Wednesday, August 6, 2008

Shooting The Moon

Title: Shooting the Moon
Author: Frances O'Roark Dowell
Genre: Juvenile Fiction
Date Finished: 18 July 2008
My Rating: On several occasions I've thought about taking away the ratings I give books. Too often I have a difficult time placing a neat, cut and dry rating on a book. This is one of those times. I really enjoyed this book but I don't think I want to give it 5 stars. I try to reserve the 5s for books that I absolutely loved and think I will read again and will rave to all my friends and family about. I don't think this book falls into that category. But then again, maybe it does? A 4 goes to a book that I really enjoyed but am not gushing over. A 3, just an average read, nothing great but I didn't hate the book. A 2 generally means that I did not like it but realize others with different tastes might like it. The book was not horrible. I just did not like it. A 1 star means that I think the book was absolute tripe and in my opinion not worth any one reading. So, after writing all that out I think I have finally decided what to rate this book. I really enjoyed it and do think it is above average so...
4 Stars.
Maybe I should go read it again. (Oh, but that means I should give it a 5! See what I mean about having a hard time assigning a rating?)

"When twelve-year-old Jamie Dexter's brother joins the Army and is sent to Vietnam, Jamie is plum thrilled. She can't wait to get letters from the front lines describing the excitement of real-life combat: the sound of helicopters, the smell of gunpowder, the exhilaration of being right in the thick of it. After all, they've both dreamed of following in the foot steps of their father, the Colonel. But TJ's first letter isn't a letter at all. It's a roll of undeveloped film, the first of many. What Jamie sees when she develops TJ's photographs reveals a whole new side of the war. Slowly the shine begins to fade off of Army life - and the Colonel. How can someone she's worshiped her entire life be just as helpless to save her brother as she is?"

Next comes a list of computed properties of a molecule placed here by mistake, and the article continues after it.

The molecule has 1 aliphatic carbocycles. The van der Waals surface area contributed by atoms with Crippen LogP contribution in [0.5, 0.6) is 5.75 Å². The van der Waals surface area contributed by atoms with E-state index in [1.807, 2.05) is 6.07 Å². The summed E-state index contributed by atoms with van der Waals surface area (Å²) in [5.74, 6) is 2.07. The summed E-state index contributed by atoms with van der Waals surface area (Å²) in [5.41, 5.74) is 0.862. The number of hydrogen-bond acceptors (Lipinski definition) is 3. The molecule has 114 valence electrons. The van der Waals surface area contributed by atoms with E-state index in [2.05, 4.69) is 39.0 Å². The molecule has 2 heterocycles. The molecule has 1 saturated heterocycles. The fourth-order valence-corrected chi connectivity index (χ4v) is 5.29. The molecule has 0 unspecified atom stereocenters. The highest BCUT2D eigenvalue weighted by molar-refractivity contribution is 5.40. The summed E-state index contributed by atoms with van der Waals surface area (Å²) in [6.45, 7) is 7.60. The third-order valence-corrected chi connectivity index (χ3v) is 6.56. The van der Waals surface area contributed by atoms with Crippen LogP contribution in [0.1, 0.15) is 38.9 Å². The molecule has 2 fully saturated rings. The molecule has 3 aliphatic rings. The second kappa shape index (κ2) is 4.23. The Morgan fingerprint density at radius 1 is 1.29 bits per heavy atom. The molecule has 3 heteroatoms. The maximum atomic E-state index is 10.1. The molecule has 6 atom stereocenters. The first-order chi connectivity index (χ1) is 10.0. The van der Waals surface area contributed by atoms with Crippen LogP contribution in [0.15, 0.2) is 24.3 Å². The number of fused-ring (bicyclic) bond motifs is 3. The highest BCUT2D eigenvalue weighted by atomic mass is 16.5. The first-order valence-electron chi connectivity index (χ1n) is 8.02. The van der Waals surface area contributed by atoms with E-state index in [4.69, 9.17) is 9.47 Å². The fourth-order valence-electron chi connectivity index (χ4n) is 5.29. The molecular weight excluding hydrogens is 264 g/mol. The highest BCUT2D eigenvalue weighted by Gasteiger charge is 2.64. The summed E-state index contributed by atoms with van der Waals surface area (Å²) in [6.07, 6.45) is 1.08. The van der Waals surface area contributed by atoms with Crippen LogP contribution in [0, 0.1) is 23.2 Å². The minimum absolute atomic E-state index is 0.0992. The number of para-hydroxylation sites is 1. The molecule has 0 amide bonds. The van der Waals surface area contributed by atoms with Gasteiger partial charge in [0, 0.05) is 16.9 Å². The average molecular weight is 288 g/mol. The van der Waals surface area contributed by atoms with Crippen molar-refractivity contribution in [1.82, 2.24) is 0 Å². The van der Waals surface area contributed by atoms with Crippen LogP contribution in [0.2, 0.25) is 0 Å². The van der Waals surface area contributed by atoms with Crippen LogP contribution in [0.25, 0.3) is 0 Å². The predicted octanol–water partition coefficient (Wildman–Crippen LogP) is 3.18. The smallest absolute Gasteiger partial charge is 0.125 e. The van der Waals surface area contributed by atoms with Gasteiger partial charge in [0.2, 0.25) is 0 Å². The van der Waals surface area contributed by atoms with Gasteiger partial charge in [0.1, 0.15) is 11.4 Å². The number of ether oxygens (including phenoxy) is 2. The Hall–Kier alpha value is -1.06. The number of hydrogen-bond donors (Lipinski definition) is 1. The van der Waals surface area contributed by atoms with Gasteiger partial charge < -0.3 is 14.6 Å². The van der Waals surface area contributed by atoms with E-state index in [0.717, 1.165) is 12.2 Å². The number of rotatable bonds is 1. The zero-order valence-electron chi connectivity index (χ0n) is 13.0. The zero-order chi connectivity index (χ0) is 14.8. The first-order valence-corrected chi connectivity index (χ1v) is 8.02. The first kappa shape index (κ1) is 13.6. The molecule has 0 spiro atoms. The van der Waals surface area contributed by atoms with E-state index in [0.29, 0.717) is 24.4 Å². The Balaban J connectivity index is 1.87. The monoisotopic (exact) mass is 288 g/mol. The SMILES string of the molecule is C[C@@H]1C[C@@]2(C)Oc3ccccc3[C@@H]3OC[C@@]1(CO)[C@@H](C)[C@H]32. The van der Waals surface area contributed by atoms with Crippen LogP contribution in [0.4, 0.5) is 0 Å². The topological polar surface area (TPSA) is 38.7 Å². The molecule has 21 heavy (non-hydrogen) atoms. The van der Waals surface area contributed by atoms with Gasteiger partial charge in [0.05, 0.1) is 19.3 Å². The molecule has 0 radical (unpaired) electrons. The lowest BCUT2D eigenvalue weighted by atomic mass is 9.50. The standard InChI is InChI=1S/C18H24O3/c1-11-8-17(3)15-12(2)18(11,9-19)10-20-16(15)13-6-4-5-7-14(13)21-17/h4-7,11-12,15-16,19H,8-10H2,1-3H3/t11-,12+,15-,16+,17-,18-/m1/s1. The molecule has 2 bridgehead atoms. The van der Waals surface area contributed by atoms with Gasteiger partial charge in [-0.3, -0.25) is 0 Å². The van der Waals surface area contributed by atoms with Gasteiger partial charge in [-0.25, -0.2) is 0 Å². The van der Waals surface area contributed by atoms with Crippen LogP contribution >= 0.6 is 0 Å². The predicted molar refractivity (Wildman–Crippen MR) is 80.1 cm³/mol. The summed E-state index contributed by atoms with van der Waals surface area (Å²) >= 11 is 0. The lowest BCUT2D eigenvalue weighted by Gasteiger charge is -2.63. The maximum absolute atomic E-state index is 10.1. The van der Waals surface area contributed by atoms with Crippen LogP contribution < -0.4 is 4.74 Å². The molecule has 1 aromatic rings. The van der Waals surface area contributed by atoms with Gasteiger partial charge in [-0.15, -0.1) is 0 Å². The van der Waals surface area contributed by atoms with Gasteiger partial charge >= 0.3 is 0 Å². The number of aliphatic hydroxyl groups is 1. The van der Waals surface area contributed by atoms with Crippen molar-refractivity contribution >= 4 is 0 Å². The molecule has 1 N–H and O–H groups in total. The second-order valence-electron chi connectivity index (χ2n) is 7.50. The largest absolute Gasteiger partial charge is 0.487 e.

This is the first time I have read a book by Frances O'Roark Dowell and I really enjoyed her writing. The story and Jamie just seemed to vividly float off the page. Here are a few examples,
"We were stationed at Fort Hood, Texas, a flat piece of real estate that threatened to burst into flames every afternoon from June through September." (11)

"You would have thought the very idea of TJ enlisting would have sent the Colonel cartwheeling down Tank Destroyer Boulevard, Fort Hood's main drag. But when the announcement came, over a Sunday dinner in March, a couple of days after TJ's eighteenth birthday, he didn't say a word for a long time, just looked down at his plate like the medium-rare steak staring back up at him was about to whisper the meaning of life."

' "She'll be happy when we win,' I told him.
Private Hollister looked skeptical. 'If you say so.'

'I don't say so. I know so.'
And I did know so. I knew it like I knew my name: Jamie Dexter. I knew it like I knew my birthday:December 10. I knew it like I knew the flag: fifty stars, thirteen stripes, red, white and blue, all in all a piece of cloth worth going to war for.
I was six months away from turning thirteen and I thought I knew everything." (8-9)

I could go on, but you'll just have to read the book. :-)

Jamie's character felt real in her exuberance and confidence. She was naive but you could understand and believe her naivety towards war and combat. She had been raised by an army colonel and loved the army way of life.
As the story unfolds and Jamie gets to know soldiers at the rec center where she volunteers and as she develops the film her brother sends her, she starts to see things a little differently and begins to realize that real life, real war and her father are much more complicated than she had believed.
This is Jamie's story, from her point of view. I think if Dowell had tried to make the book longer or added more about the other characters, like more about the Colonel and his motivations, we would have lost something in the telling. The book is short and to the point but still tells a powerful story.

Tuesday, August 5, 2008

Miss Pettigrew Lives For a Day

Title: Miss Pettigrew Lives For A Day
Author: Winifred Watson